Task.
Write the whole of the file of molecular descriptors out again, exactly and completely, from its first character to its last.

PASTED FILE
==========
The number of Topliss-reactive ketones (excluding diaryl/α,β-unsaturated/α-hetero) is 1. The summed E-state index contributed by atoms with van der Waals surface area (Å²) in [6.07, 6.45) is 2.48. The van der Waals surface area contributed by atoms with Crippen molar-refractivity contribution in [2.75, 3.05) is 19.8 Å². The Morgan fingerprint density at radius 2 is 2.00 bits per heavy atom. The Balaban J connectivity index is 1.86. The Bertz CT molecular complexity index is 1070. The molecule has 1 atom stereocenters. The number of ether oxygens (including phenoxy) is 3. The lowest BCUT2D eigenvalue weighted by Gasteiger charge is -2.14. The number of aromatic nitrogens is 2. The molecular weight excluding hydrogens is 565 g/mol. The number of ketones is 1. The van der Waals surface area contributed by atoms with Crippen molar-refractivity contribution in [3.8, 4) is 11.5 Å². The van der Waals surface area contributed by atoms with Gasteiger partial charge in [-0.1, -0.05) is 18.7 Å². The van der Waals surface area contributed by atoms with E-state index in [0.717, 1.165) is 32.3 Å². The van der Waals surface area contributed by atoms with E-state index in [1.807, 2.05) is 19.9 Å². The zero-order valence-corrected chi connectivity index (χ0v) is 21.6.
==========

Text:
The number of Topliss-reactive ketones (excluding diaryl/α,β-unsaturated/α-hetero) is 1. The summed E-state index contributed by atoms with van der Waals surface area (Å²) in [6.07, 6.45) is 2.48. The van der Waals surface area contributed by atoms with Crippen molar-refractivity contribution in [2.75, 3.05) is 19.8 Å². The Morgan fingerprint density at radius 2 is 2.00 bits per heavy atom. The Balaban J connectivity index is 1.86. The Bertz CT molecular complexity index is 1070. The molecule has 1 atom stereocenters. The number of ether oxygens (including phenoxy) is 3. The lowest BCUT2D eigenvalue weighted by Gasteiger charge is -2.14. The number of aromatic nitrogens is 2. The molecular weight excluding hydrogens is 565 g/mol. The number of ketones is 1. The van der Waals surface area contributed by atoms with Crippen molar-refractivity contribution in [3.8, 4) is 11.5 Å². The van der Waals surface area contributed by atoms with Gasteiger partial charge in [-0.1, -0.05) is 18.7 Å². The van der Waals surface area contributed by atoms with E-state index in [0.717, 1.165) is 32.3 Å². The van der Waals surface area contributed by atoms with E-state index in [1.807, 2.05) is 19.9 Å². The zero-order valence-corrected chi connectivity index (χ0v) is 21.6.